The Hagia Sophia
In July of this year, Turkish President Recep Tayyip Erdoğan turned back the Hagia Sophia museum in Istanbul - originally founded as a cathedral - into a mosque. The edict came after Turkey’s highest administrative court ruled that the government can revoke an 80-year old decree making it a museum.
Turkish President Recep Erdoğan had promised last year that he would reconvert it to a mosque. He did not need the court approval but sought it as a way to gain “an aura of legitimacy” said Aykan Erdemir, former Turkish parliamentarian. The President made the announcement within days of the court’s ruling.
Completed in 537 AD, Hagia Sophia served as the home of the Eastern Orthodox Church for nearly 900 years with the exception of a brief tenure as a Catholic cathedral in the 13th Century during the Fourth Crusade. It also hosted all of the imperial ceremonies and was seen as the crown on the Byzantine city of Constantinople. After Fatih Sultan Mehmed II routed the Byzantines and ransacked the city in 1453, the Ottomans converted the church into a mosque.
The Ottomans added to the grandeur and majesty for the next 500 years, but they also defaced or plastered over Orthodox symbols and artwork. The Hagia Sophia served as the main mosque in the newly renamed city of Istanbul until completion of the Blue Mosque in 1616. Its influence on the architecture of the mosques in the city and around the world is undeniable.
With the fall of the Ottoman Empire, its status changed again when the founder of modern Turkey, Mustafa Kemal Atatürk, closed religious institutions as part of his secularization drive. Religious buildings including the Hagia Sophia, were transformed into museums in 1934.
With the revival of Muslim religious identity in and the growth of political Islam in the latter half of the century, the calls to reconvert the Hagia Sophia back into a mosque began to be heard. In recent years, Turkish nationalists joined the religious and large groups began regularly demonstrating at the gates of the building every May 29, the anniversary of the Ottoman conquest. Some have gone as far as to claim that it is a holy site for Muslims akin to the mosques in Makkah, Medina, and Al-Aqsa mosque in Jerusalem. The calls reached a fevered pitch at the end of May, when the President opened a grand show featuring religious recitations and a light show to mark the 567th anniversary of the conquest. For the first time in 80 years, a qari recited the Quran – chapter titled the Conquest -- inside the Hagia Sophia.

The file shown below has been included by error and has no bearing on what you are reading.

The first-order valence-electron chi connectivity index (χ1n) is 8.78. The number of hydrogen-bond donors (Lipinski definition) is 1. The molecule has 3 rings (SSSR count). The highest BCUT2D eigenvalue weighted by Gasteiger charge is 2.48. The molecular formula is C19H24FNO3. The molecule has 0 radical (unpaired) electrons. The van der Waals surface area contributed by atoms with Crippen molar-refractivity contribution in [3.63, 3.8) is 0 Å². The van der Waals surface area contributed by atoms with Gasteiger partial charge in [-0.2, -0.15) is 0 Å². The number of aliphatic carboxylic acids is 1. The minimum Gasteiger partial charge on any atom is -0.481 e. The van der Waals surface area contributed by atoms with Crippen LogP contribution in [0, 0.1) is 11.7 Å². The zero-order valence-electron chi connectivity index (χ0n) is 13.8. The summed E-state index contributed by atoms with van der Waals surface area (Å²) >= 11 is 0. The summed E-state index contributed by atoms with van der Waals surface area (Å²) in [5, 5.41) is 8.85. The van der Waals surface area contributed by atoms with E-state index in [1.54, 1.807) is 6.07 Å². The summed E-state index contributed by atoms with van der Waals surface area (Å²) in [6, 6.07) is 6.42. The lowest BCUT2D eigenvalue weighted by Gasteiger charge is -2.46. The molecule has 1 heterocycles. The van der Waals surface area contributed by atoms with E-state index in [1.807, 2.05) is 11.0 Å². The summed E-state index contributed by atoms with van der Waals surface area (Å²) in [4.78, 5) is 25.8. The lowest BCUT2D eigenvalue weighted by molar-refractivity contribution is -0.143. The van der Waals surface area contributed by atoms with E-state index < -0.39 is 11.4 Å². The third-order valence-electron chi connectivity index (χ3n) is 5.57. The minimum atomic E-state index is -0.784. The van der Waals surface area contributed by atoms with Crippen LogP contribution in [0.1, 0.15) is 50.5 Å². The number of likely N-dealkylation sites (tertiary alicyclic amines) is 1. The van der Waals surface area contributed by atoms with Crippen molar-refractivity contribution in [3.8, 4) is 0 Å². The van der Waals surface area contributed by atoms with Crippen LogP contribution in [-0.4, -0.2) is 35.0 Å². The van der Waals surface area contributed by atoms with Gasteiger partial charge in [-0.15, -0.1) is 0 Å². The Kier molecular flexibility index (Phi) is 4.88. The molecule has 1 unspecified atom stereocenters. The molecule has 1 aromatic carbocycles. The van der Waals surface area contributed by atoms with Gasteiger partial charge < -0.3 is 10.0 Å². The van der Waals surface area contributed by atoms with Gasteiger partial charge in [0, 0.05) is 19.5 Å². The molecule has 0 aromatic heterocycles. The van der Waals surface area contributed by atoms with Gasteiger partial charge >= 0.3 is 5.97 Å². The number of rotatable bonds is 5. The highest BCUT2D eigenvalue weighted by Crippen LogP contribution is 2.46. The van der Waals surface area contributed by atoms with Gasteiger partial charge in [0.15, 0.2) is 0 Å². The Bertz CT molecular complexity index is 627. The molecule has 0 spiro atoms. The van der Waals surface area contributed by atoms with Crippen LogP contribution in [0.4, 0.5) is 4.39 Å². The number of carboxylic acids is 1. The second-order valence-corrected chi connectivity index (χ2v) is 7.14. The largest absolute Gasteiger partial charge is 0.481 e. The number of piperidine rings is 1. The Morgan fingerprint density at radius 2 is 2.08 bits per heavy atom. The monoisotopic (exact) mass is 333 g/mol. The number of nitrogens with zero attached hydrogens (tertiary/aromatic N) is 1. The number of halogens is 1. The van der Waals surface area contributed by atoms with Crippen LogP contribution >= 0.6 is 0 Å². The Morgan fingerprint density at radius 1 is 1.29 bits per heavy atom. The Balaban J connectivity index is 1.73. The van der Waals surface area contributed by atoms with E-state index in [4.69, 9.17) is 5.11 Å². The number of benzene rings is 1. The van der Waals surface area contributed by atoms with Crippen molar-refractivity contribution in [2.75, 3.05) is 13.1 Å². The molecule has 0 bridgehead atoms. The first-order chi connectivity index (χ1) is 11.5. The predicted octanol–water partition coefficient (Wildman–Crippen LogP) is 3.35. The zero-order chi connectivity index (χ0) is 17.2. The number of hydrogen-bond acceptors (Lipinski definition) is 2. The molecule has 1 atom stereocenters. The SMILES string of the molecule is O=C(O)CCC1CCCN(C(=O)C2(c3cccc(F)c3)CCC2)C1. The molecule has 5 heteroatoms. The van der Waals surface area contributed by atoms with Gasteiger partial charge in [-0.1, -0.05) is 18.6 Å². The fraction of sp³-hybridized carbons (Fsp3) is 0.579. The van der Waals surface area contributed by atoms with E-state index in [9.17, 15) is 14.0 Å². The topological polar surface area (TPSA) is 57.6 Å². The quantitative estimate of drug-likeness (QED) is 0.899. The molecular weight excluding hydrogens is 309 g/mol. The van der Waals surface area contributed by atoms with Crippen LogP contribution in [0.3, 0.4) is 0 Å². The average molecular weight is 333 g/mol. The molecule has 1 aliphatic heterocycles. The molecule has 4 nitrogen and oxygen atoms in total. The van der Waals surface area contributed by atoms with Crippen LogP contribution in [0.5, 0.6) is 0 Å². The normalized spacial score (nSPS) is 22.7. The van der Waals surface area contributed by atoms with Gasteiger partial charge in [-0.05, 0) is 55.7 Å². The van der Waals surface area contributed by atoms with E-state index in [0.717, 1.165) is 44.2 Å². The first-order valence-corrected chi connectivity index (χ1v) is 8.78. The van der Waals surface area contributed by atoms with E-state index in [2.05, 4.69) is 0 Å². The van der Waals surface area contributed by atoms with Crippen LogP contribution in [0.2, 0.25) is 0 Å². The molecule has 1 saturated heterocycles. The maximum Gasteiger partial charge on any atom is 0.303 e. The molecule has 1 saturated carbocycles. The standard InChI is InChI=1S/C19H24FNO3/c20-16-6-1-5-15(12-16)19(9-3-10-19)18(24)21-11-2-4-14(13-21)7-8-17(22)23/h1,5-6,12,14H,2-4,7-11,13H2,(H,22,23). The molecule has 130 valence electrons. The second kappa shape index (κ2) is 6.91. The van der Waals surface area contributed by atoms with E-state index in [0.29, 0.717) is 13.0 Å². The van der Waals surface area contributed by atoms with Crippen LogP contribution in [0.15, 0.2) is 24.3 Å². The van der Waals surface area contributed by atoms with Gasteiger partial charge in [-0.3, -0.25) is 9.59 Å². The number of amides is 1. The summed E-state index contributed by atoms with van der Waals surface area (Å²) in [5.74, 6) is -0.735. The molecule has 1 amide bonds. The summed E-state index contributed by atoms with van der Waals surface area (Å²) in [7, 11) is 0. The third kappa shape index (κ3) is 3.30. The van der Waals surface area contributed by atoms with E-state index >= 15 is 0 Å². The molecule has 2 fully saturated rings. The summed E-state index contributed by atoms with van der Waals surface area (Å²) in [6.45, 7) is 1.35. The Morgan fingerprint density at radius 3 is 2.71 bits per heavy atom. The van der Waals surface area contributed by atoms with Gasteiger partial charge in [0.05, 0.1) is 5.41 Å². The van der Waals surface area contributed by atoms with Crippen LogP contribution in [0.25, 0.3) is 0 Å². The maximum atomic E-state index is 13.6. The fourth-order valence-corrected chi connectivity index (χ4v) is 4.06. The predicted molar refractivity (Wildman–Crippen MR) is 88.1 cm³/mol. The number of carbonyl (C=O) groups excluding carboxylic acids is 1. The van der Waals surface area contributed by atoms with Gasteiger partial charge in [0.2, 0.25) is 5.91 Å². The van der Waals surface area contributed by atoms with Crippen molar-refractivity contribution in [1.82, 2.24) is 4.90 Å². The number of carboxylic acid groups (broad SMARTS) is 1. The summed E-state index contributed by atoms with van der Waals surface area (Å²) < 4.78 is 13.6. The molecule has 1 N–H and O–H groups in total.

A supporter of the cause in his youth, President Erdoğan remained quiet for the most part on the issue since coming to power and even publicly opposed the calls once, advising proponents to fill the Blue Mosque next door for prayers first. His position changed just before the March 2019 Istanbul municipal elections when polls predicted that his ruling Justice and Development (AK) Party would lose the city to the current mayor Ekrem Imamoglu. He told a rally at the time that the Hagia Sophia will be turned into a mosque in response to President Donald Trump’s support of Israel’s designation of Jerusalem as its capital.
As Turkey watchers have observed, this appears to be nothing short of a political ploy to satisfy the majority of Turks who support the move, and to distract attention from the country’s weakening economy and the pandemic. In fact, Ertuğrul Gunay, a former member of the President’s cabinet, has openly accused the President of exploiting the issue for political ends. There may be some potential short term domestic political gains but in exchange for some long-term damage to both domestic and international relations.